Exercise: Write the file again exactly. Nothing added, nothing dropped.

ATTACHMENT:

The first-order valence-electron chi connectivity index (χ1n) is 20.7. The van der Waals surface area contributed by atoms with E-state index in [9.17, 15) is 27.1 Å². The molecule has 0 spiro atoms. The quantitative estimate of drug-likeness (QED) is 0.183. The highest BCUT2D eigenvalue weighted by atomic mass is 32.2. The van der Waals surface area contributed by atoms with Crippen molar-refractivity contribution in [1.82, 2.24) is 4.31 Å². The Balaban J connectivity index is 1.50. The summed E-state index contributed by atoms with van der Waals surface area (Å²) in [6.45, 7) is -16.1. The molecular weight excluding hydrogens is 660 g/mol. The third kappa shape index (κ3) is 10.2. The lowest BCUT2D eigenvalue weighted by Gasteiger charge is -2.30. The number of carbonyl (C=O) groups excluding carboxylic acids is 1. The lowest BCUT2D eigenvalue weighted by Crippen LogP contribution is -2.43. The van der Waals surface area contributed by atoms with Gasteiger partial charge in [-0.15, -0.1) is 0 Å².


The first-order valence-electron chi connectivity index (χ1n) is 20.7. The van der Waals surface area contributed by atoms with E-state index in [9.17, 15) is 27.1 Å². The molecule has 0 spiro atoms. The quantitative estimate of drug-likeness (QED) is 0.183. The highest BCUT2D eigenvalue weighted by atomic mass is 32.2. The van der Waals surface area contributed by atoms with Crippen molar-refractivity contribution in [1.82, 2.24) is 4.31 Å². The Balaban J connectivity index is 1.50. The summed E-state index contributed by atoms with van der Waals surface area (Å²) in [6.45, 7) is -16.1. The molecular weight excluding hydrogens is 660 g/mol. The third kappa shape index (κ3) is 10.2. The lowest BCUT2D eigenvalue weighted by Gasteiger charge is -2.30. The number of carbonyl (C=O) groups excluding carboxylic acids is 1. The lowest BCUT2D eigenvalue weighted by Crippen LogP contribution is -2.43. The van der Waals surface area contributed by atoms with Gasteiger partial charge in [-0.15, -0.1) is 0 Å².